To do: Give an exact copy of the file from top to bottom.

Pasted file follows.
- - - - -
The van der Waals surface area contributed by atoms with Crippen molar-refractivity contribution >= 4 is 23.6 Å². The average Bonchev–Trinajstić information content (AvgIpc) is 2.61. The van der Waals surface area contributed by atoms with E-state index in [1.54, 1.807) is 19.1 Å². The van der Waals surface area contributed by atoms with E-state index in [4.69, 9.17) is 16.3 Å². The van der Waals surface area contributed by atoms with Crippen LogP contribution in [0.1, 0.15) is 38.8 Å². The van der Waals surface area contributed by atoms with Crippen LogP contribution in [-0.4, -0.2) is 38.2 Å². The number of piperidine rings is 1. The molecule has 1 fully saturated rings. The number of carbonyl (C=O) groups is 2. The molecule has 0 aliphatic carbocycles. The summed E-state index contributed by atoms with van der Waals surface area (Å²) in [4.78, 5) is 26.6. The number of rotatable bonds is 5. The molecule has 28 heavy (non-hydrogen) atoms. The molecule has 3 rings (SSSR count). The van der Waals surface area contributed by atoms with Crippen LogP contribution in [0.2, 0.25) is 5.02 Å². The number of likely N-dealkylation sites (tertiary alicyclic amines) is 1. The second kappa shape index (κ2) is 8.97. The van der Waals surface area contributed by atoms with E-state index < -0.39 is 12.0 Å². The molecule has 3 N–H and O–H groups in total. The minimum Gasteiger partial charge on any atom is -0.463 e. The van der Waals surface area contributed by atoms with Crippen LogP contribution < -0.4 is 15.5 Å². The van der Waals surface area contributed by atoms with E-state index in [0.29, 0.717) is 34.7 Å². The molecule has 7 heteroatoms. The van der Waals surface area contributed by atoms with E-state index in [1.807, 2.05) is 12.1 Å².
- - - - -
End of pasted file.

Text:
The van der Waals surface area contributed by atoms with Crippen molar-refractivity contribution >= 4 is 23.6 Å². The average Bonchev–Trinajstić information content (AvgIpc) is 2.61. The van der Waals surface area contributed by atoms with E-state index in [1.54, 1.807) is 19.1 Å². The van der Waals surface area contributed by atoms with E-state index in [4.69, 9.17) is 16.3 Å². The van der Waals surface area contributed by atoms with Crippen LogP contribution in [0.1, 0.15) is 38.8 Å². The van der Waals surface area contributed by atoms with Crippen LogP contribution in [-0.4, -0.2) is 38.2 Å². The number of piperidine rings is 1. The molecule has 1 fully saturated rings. The number of carbonyl (C=O) groups is 2. The molecule has 0 aliphatic carbocycles. The summed E-state index contributed by atoms with van der Waals surface area (Å²) in [4.78, 5) is 26.6. The number of rotatable bonds is 5. The molecule has 28 heavy (non-hydrogen) atoms. The molecule has 3 rings (SSSR count). The van der Waals surface area contributed by atoms with Crippen LogP contribution in [0.2, 0.25) is 5.02 Å². The number of likely N-dealkylation sites (tertiary alicyclic amines) is 1. The second kappa shape index (κ2) is 8.97. The van der Waals surface area contributed by atoms with E-state index < -0.39 is 12.0 Å². The molecule has 3 N–H and O–H groups in total. The minimum Gasteiger partial charge on any atom is -0.463 e. The van der Waals surface area contributed by atoms with Crippen LogP contribution < -0.4 is 15.5 Å². The van der Waals surface area contributed by atoms with E-state index in [0.29, 0.717) is 34.7 Å². The molecule has 7 heteroatoms. The van der Waals surface area contributed by atoms with E-state index in [1.807, 2.05) is 12.1 Å².